Automotive

GM to settle 17 gasket lawsuits

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[OP]
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Apr 16, 2001
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Oshawa

GM to settle 17 gasket lawsuits

Get your repair bills out...

GM to settle 17 gasket lawsuits

Joe Schneider
Bloomberg News

Thursday, September 11, 2008

TORONTO - General Motors Corp. agreed to settle 17 Canadian lawsuits claiming a defective part in cars made between 1995 and 2003 caused engines to overheat and seize, a lawyer for the plaintiffs said.

GM will pay car owners $50 to C$800 each for costs of repairs related to a faulty engine gasket, terms similar to a settlement in the U.S., lawyer Colin Stevenson said Wednesday in a phone interview.

As many as 900,000 car owners in Canada may be covered by the agreement, which applies to models ranging from the 1995 Buick Regal to the 2003 Oldsmobile Silhouette, he said.

"The real trick here is getting people to know about it," said Stevenson, a partner at Stevensons LLP in Toronto. "If people don't make a claim, it'll be a small payout."

An Ontario judge is scheduled to consider approving the settlement and certification of the case as a class action, or a group, lawsuit at an Oct. 14 hearing. The judge also will weigh a request by the suing law firms for $2.6 million in legal fees, Stevenson said.

GM spokesman Stew Low didn't respond to a request for comment.

GM used plastics in a gasket that sealed the cylinder head and engine block to the intake manifold, which channels an air-fuel mixture to the engine, plaintiffs said.

The seal degraded prematurely, causing coolant to leak into the engine, according to the complaint. GM introduced a new gasket in 2004 without acknowledging the earlier product was defective, Stevenson said.

30 replies
Member
Nov 11, 2003
212 posts
1 upvote
Nice- it's about time.
I did my own gaskets on a 2000 Alero. Not too pricey but a lot of labour involved. I wonder if I can bill them for my time?
My brother's Alero is beginning to show signs of LIM gasket leakage as well.

This is a VERY common problem on a large number of GM vehicles.
Definately interested in seeing where this goes...
Banned
Jul 16, 2008
524 posts
Pickering
GM figures that it is cheaper to pay off a law suit than spend a few cents to prevent the problem in the first place. And they still wonder why Japanese auto makers continue to kick their ass all over the street.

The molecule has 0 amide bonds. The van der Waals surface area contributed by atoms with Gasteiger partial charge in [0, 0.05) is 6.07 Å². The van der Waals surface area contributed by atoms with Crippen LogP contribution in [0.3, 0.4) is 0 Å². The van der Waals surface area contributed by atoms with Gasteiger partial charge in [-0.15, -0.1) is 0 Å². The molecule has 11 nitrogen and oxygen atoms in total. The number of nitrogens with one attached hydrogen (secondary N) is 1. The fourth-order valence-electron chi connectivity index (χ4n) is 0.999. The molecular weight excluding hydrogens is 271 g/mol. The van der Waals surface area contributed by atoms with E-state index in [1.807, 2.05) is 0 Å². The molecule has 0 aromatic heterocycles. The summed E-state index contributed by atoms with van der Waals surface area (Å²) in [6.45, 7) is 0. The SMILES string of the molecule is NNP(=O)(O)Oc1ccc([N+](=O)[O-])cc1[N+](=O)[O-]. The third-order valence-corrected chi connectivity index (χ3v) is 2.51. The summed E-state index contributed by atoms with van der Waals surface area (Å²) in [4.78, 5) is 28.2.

I drive an older GM vehicle but wouldn't ever consider most of the crap they are putting out today.
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Mar 13, 2004
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any more info about this? for example the exact cars that are effected and what are the steps to take to get $$ back?

Thanks
0_o
<_<
>_>
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Aug 6, 2001
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dealmeone wrote:
Sep 14th, 2008 9:42 pm
GM figures that it is cheaper to pay off a law suit than spend a few cents to prevent the problem in the first place. And they still wonder why Japanese auto makers continue to kick their ass all over the street.
I drive an older GM vehicle but wouldn't ever consider most of the crap they are putting out today.
If you notice, their newer stuff is OK. Its just like Honda's transmission problems with Accords, TLs etc.
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Dec 24, 2005
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dealmeone wrote:
Sep 14th, 2008 9:42 pm
GM figures that it is cheaper to pay off a law suit than spend a few cents to prevent the problem in the first place. And they still wonder why Japanese auto makers continue to kick their ass all over the street..
if only Honda acted how GM does.... we wouldn't be ut 5k cash on our 3rd transmission (2003 acura 3.2 TL)
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Nov 13, 2005
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dealmeone wrote:
Sep 14th, 2008 9:42 pm
GM figures that it is cheaper to pay off a law suit than spend a few cents to prevent the problem in the first place. And they still wonder why Japanese auto makers continue to kick their ass all over the street.
I drive an older GM vehicle but wouldn't ever consider most of the crap they are putting out today.
Ford thinks the same way as GM. Remember the good old Ford Pinto back in the early 80's that had the potential of the gas tank exploding upon impact. Well Ford figured that it would be cheaper to payout $250,000 on each incident than to repair the problem!!!!

sk
Sr. Member
Dec 2, 2003
740 posts
3 upvotes
dealmeone wrote:
Sep 14th, 2008 9:42 pm
GM figures that it is cheaper to pay off a law suit than spend a few cents to prevent the problem in the first place. And they still wonder why Japanese auto makers continue to kick their ass all over the street.